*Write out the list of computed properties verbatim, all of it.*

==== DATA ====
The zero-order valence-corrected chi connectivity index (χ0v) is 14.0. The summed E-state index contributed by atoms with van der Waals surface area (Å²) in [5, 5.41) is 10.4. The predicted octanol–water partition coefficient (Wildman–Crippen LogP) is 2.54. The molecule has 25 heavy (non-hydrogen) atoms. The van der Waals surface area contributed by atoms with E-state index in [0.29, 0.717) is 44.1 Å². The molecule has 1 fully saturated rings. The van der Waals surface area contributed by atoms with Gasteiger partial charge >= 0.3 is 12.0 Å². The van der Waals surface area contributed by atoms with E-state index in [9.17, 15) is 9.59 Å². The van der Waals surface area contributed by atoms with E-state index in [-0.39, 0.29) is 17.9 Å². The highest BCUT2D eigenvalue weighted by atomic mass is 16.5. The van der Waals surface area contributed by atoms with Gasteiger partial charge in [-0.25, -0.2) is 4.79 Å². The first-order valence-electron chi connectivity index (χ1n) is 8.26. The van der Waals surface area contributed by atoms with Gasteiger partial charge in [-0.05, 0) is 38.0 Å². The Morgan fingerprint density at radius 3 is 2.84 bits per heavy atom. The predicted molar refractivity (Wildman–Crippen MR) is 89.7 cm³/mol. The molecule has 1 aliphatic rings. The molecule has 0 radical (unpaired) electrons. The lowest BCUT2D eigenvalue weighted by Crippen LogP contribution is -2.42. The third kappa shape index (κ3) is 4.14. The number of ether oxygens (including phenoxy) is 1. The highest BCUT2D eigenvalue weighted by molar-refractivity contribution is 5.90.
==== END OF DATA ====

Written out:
The zero-order valence-corrected chi connectivity index (χ0v) is 14.0. The summed E-state index contributed by atoms with van der Waals surface area (Å²) in [5, 5.41) is 10.4. The predicted octanol–water partition coefficient (Wildman–Crippen LogP) is 2.54. The molecule has 25 heavy (non-hydrogen) atoms. The van der Waals surface area contributed by atoms with E-state index in [0.29, 0.717) is 44.1 Å². The molecule has 1 fully saturated rings. The van der Waals surface area contributed by atoms with Gasteiger partial charge >= 0.3 is 12.0 Å². The van der Waals surface area contributed by atoms with E-state index in [9.17, 15) is 9.59 Å². The van der Waals surface area contributed by atoms with E-state index in [-0.39, 0.29) is 17.9 Å². The highest BCUT2D eigenvalue weighted by atomic mass is 16.5. The van der Waals surface area contributed by atoms with Gasteiger partial charge in [-0.25, -0.2) is 4.79 Å². The first-order valence-electron chi connectivity index (χ1n) is 8.26. The van der Waals surface area contributed by atoms with Gasteiger partial charge in [-0.05, 0) is 38.0 Å². The Morgan fingerprint density at radius 3 is 2.84 bits per heavy atom. The predicted molar refractivity (Wildman–Crippen MR) is 89.7 cm³/mol. The molecule has 1 aliphatic rings. The molecule has 0 radical (unpaired) electrons. The lowest BCUT2D eigenvalue weighted by Crippen LogP contribution is -2.42. The third kappa shape index (κ3) is 4.14. The number of ether oxygens (including phenoxy) is 1. The highest BCUT2D eigenvalue weighted by molar-refractivity contribution is 5.90.